The programmer also compares its version against that on the computer, and the writer warns you if they are different. Loading the code onto the programmer is fast and you can use it independent of a computer. The programmer will display the expected IC, checksum, as well as the program name on the LCD.

Overall, I found the programmer very user friendly.

Code Examples

I wrote some starter code if those are interested in getting started. This is written for the PFS173 microcontroller, which is the newest flash-based microcontroller in the Padauk lineup.

Pinout for PFS173

Simple GPIO

Toggle a LED when a button is pushed.

Configuration options: PA0: Input, PA3: Output

#include	"extern.h"

// PA0: Input, PA3: Output

void	FPPA0 (void)
	PA = 0b_0000_0000; // Port A Data register
	PAC = 0b_1111_1110; // Port A Control register, 0/1: input/output
	PAPH = 0b_0000_0001; // Port A Pull-High Register 0/1: disable/enable
	$ PADIER 0b_1111_1001; // Port A Digital Input Enable Register, 1/0: enable/disable, Bit 2:1 is reserved
	while (1)
		if( pa.0 == 0)
			pa.3 = 1;

			pa.3 = 0;
//		...
//		wdreset;


ADC with UART output

Read an ADC and output it over UART.

Configuration options: ADC: PB2, UART: PB0, PB1.

#include	"extern.h"

BYTE out;

FPPA_Duty		=>	_SYS(INC.FPPA_NUM);	// Single FPPA = 1, Mult FPPA = 2 or 4/8/...

Baud_Rate		=>	9600;
UART_Delay		=>	(System_Clock / FPPA_Duty) / Baud_Rate;

	if	System_Clock	=	8,000.000 Hz
		FPPA_Duty		=	/16
	so	FPPA_Clock		=	System_Clock / FPPA_Duty	=	500.000	Hz

	if	Baud_Rate		=	19200
	so	UART_Delay		=	500.000 / 19200 = 26.0416...
	so	match, 26 cycles send one bit.	< 0.5%

	if	Baud_Rate		=	38400
	so	UART_Delay		=	500.000 / 38400 = 13.02083...
	so	match, 13 cycles send one bit.	< 0.5%

	if	Baud_Rate		=	56000
?	so	UART_Delay		=	500.000 / 56000 = 8.9285...		<	1.0%

	if	Baud_Rate		=	57600
X	so	UART_Delay		=	500.000 / 57600 = 8.6805...		:	fail
UART_Delay		=>	( (System_Clock / FPPA_Duty) + (Baud_Rate/2) ) / Baud_Rate;
//	+ (Baud_Rate/2) : to round up or down

Test_V0			=>	System_Clock / 1000 * 995;
Test_V1			=>	UART_Delay * Baud_Rate * FPPA_Duty;
Test_V2			=>	System_Clock / 1000 * 1005;

#if	(Test_V1 < Test_V0) || (Test_V1 > Test_V2)
	.echo	%Test_V0 <= %Test_V1 <= %Test_V2
	.error	Baud_Rate do not match to System Clock


static	void	UART_Send (void)
	BYTE	cnt;
	BYTE	UART_Data_Out;

	UART_Data_Out	=	out;

	//	Start Bit
	set0	UART_Out;				//	1

	#if	FPPA_Duty == 1
		cnt	=	8;						//	2 ~ 3
		.Delay	3;						//	4 ~ 6
		{	//	Data Bit * 8
			.Delay	UART_Delay - 10;
			sr		UART_Data_Out;		//	7
			if (CF)
				nop;					//	10
				UART_Out	=	1;		//	1
				UART_Out	=	0;		//	1
				.delay	2;				//	2 ~ 3
		} while (--cnt);				//	4 ~ 6
		.Delay	UART_Delay - 5;
		.Delay	UART_Delay - 4;
		cnt	=	8;						//	2 ~ 3

		//	Data Bit * 8
			sr		UART_Data_Out;		//	4		4
			swapc	UART_Out;			//			1
			.Delay	UART_Delay - 4;
		} while (--cnt);				//			2, 3

		.Delay	2;						//			3 ~ 4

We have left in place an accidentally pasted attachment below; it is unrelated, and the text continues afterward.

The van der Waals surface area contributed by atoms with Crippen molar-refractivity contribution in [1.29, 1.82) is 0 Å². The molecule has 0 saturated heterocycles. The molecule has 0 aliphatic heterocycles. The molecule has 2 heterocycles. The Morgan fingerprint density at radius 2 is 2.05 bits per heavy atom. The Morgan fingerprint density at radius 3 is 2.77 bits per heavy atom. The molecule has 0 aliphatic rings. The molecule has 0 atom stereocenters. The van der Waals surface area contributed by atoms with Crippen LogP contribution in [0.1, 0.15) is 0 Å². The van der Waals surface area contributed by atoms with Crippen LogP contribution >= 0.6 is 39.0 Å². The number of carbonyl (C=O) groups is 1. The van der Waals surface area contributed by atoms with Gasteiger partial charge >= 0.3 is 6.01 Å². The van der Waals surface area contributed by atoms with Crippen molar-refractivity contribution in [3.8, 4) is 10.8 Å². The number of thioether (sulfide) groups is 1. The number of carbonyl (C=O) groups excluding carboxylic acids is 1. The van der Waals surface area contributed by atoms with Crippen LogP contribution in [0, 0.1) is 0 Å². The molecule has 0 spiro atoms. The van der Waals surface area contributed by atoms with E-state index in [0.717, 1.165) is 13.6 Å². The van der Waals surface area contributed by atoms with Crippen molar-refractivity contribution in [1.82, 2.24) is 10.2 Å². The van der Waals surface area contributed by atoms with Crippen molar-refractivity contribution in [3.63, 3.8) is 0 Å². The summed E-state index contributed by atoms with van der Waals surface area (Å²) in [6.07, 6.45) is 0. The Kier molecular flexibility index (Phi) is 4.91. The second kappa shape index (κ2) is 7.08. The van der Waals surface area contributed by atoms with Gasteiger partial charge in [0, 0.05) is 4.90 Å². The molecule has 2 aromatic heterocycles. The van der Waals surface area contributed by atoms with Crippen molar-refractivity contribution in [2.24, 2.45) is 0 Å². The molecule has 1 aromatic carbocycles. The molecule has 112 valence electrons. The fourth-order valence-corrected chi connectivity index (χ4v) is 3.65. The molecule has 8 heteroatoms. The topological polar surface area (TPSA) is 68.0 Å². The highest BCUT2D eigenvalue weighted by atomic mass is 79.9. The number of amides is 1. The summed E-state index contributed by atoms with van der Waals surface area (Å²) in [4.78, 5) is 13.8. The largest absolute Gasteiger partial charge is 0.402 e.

//	Stop Bit
	set1	UART_Out;				//	1
	.Delay	2 * UART_Delay - 2;
}									//	2

void	FPPA0 (void)

	//	Insert Initial Code
	//  UART_HandShake();
	PBC = 0b_0000_0011; // Set PB0 ~ PB3 as Input
	PBPH = 0b_0000_0000; // Disable pull high register
	PBDIER = 0b_0000_0011; // Disable digital input for PB0 ~ PB3

	$ ADCC Enable,PB3; // Enable.
	$ ADCC Enable,PB2; // The $ indicates to the compiler that 'Enable' and 'PB2' are keywords and it should look in the inc file.

	$ ADCM /16; // For system clock 8Mhz as indicated in the datasheet, clock selection
	.Delay 8*400; // delay 400us, datasheet does not state why. Probably for the pins to be set up

	// .error Hey this is an error <- nice debugging tool
	// .echo Okay done here <- Another nice tool.

	while (1)
		AD_START = 1; // This is a bit in the ADCC register, write 1 to start, read 1 to see if ADC is finished.
		while(!AD_DONE) NULL; // Because AD_Done is defined as it's own 'word', so we don't need to reference the ADCC register
		out = ADCR; // ADC conversion result, the accuracy of this device is 18 bits.
		UART_Send(); // send out the value. Note that this is essentially a uint8 value. 
		.Delay 1000000; // don't want to flood the buffer of the receiving device.
//		...
//		wdreset;


Simple PWM

This PWM counts from 0 to 100 using the hardware timer.

Configuration Options: PA0 output

#include	"extern.h"

void	FPPA0 (void)

	Byte duty = 60;
	Byte _duty = 100-duty;
	Byte increment = 1;

	PWMG0DTL = 0x00; //PWM0 Duty Value Low Register * You have to write to the low register first [2:1]
	PWMG0DTH = _duty; //PWM0 Duty Value HIGH Register [10:3]
	PWMGCUBL = 0x00; //PWM0 Counter Upper Bound Low Register, Bits 2:1
	PWMGCUBH = 100; //PWM0 Count Upper Bound High Register, Bits 10:3

	$ PWMG0C Enable,Inverse,PA0; 
	$ PWMGCLK Enable,/1,SYSCLK;

	while (1)

		PWMG0DTL = 0x00;
		PWMG0DTH = duty;
		if (duty==100)
		else if(duty==0) // it cannot compare negative values.
		duty = duty + increment;
		.delay 10000;